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Warde Manuel says Juwan Howard hiring isn’t a risk, urges people to let him grow

“I’m gonna gamble with people who love this place the way he does.”

Warde Manuel sat at center court of Crisler Center on Thursday afternoon and answered every question he could about the hiring of Juwan Howard as the men’s basketball coach for the University of Michigan during the introductory press conference. Perhaps the biggest storyline of all is that Howard, a former star in the program as a player, now comes to Ann Arbor with no head coaching experience.

No matter which way you slice it, that is a risk, but Manuel does not see it as such and went on the record with a bit of a long-winded response on why Howard is the right man for the job.

Here is the video:

Below are the full comments from Manuel when asked what sold him on the hire and the risk he is taking in bringing Howard into the program:

“I just had to sit and talk to him about his plan. For me, it was complete in the sense of – I told him – I asked about his offensive philosophy and his defensive philosophy. I ask Jim sometimes about that. I ask Hutch sometimes about that. Mel talks to me about it. Listen – I can’t coach, we talked about that. I don’t understand all the pick-and-rolls and the movement to the basket and all (the stuff) the guys back there learn every day on this court. What I do know is people. And what I wanted to hear is what I heard. ‘I care about them as people first, I want them to be great students and great athletes.’ He’s competitive. He wants to win because they want to win. He had a plan of what he would like his staff to look like. He’s still working through that to solidify. He talked about his family, which is also important.

“Look – we hire an individual, but people bring a family. So they have to be committed and in and want to be a part of this and supportive and those type of things. So we talked about a lot of different stuff. Most of which didn’t include the X’s and O’s on this court. I knew he knew it. I knew he had that particular piece in him, but I just wanted to hear from him, and as he said, get to know each other as men, as people. Him, talking about how he envisions his head coach responsibilities and his plan. And, for me, at the end of the day – and I half-joke about the gamble and the risk and what you all wrote – it wasn’t something I thought of. In my mind, it wasn’t a risk I’m taking. It was that I’m bringing a great person and someone who will be a great head coach on Day One here.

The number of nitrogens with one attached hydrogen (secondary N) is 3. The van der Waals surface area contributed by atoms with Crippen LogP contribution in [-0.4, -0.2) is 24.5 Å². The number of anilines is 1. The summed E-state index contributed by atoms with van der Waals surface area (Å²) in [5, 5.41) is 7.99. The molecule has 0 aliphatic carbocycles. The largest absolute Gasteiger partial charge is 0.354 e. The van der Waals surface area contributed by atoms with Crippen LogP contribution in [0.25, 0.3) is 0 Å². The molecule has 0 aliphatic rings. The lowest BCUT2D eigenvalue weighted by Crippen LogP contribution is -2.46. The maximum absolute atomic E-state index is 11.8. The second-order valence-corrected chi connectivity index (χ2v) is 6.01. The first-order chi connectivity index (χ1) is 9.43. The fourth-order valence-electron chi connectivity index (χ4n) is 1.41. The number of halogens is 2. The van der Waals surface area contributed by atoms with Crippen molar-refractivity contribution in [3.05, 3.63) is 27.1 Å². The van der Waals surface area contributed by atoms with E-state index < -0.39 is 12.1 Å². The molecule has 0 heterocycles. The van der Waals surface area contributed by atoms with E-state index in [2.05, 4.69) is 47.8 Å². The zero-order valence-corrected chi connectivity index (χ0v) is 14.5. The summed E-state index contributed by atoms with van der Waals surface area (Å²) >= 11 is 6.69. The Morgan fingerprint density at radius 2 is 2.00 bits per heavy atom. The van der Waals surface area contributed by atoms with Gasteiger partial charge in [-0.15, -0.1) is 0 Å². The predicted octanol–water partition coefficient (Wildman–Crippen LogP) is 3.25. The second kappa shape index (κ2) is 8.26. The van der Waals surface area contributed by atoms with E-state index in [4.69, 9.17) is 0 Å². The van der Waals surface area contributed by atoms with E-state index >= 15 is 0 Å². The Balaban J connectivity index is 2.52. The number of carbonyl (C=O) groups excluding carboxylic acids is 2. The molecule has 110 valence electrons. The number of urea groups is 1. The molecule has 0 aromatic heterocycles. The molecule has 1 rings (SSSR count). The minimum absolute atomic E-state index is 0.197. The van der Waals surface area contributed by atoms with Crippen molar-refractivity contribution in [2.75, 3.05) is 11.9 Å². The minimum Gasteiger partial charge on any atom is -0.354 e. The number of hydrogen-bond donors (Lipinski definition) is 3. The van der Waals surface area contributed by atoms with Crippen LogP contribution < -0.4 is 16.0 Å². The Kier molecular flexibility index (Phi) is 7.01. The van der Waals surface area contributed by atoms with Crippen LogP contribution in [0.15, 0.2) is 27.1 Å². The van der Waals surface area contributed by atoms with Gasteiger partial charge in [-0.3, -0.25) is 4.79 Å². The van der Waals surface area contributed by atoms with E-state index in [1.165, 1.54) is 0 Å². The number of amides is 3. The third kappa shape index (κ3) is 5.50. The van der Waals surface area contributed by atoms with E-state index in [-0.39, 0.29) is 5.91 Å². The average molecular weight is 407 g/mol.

“He doesn’t have the experience, but let me let you check – I’m gonna give credit to Brendan – in the last two years, 110 schools have changed basketball coaches. A lot of those people who changed had great deals of experience. Let him evolve, let him develop into a head coach of his own! That’s what I’m gonna do. Support him, answer questions, put people around him and let him evolve. All these things about – ‘He hasn’t coached a game!’ and, ‘What’s Warde doing?’ and, ‘Oh, my God! He’s taking a risk and a gamble,’ and all these different things – I’m gonna gamble with people who love this place the way he does. That gets emotional when he looks at his family and talks to those kids. I’m gonna take that risk. I’m gonna take that challenge. Put it on me. Let him evolve.

“We all have a place to start. He started six years ago (with) two of the greatest minds in basketball in Pat Riley and Erik Spoelstra. He’s played for some of the greatest coaches in NBA history. He played for Steve Fisher here, who’s a national championship coach. I know it’s long-winded, but I was waiting for that question – I was waiting for that question, because for me, I’ll take it. But let him evolve. Because he will, in my opinion, evolve into a great coach, a great head coach, because he’s already a great man, as you all saw.”